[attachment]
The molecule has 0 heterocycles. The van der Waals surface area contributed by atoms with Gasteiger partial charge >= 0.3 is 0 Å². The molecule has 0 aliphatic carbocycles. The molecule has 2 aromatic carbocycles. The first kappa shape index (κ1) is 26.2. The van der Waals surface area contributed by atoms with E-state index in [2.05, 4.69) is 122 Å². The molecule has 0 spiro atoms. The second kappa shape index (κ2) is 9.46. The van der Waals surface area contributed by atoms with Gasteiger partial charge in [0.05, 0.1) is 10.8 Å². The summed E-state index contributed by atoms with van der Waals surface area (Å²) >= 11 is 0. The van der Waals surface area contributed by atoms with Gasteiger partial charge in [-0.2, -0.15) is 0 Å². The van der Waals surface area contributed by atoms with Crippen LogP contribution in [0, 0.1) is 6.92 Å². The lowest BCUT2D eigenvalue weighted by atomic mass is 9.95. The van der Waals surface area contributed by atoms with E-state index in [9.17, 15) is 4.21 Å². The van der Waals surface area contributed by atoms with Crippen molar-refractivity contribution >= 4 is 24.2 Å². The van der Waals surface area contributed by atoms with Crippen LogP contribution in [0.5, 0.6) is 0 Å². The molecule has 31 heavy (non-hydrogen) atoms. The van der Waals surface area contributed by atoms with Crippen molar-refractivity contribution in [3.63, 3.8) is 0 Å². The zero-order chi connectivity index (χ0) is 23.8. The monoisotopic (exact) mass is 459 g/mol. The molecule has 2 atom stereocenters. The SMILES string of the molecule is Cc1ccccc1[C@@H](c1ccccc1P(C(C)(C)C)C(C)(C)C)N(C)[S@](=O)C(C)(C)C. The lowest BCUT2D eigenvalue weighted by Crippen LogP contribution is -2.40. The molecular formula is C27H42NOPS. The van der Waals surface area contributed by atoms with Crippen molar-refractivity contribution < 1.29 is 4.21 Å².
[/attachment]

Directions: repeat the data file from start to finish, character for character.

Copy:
The molecule has 0 heterocycles. The van der Waals surface area contributed by atoms with Gasteiger partial charge >= 0.3 is 0 Å². The molecule has 0 aliphatic carbocycles. The molecule has 2 aromatic carbocycles. The first kappa shape index (κ1) is 26.2. The van der Waals surface area contributed by atoms with E-state index in [2.05, 4.69) is 122 Å². The molecule has 0 spiro atoms. The second kappa shape index (κ2) is 9.46. The van der Waals surface area contributed by atoms with Gasteiger partial charge in [0.05, 0.1) is 10.8 Å². The summed E-state index contributed by atoms with van der Waals surface area (Å²) >= 11 is 0. The van der Waals surface area contributed by atoms with Gasteiger partial charge in [-0.2, -0.15) is 0 Å². The van der Waals surface area contributed by atoms with Crippen LogP contribution in [0, 0.1) is 6.92 Å². The lowest BCUT2D eigenvalue weighted by atomic mass is 9.95. The van der Waals surface area contributed by atoms with E-state index in [9.17, 15) is 4.21 Å². The van der Waals surface area contributed by atoms with Crippen molar-refractivity contribution >= 4 is 24.2 Å². The van der Waals surface area contributed by atoms with Crippen LogP contribution in [0.5, 0.6) is 0 Å². The molecule has 31 heavy (non-hydrogen) atoms. The van der Waals surface area contributed by atoms with Crippen molar-refractivity contribution in [3.63, 3.8) is 0 Å². The zero-order chi connectivity index (χ0) is 23.8. The monoisotopic (exact) mass is 459 g/mol. The molecule has 2 atom stereocenters. The SMILES string of the molecule is Cc1ccccc1[C@@H](c1ccccc1P(C(C)(C)C)C(C)(C)C)N(C)[S@](=O)C(C)(C)C. The lowest BCUT2D eigenvalue weighted by Crippen LogP contribution is -2.40. The molecular formula is C27H42NOPS. The van der Waals surface area contributed by atoms with Crippen molar-refractivity contribution < 1.29 is 4.21 Å².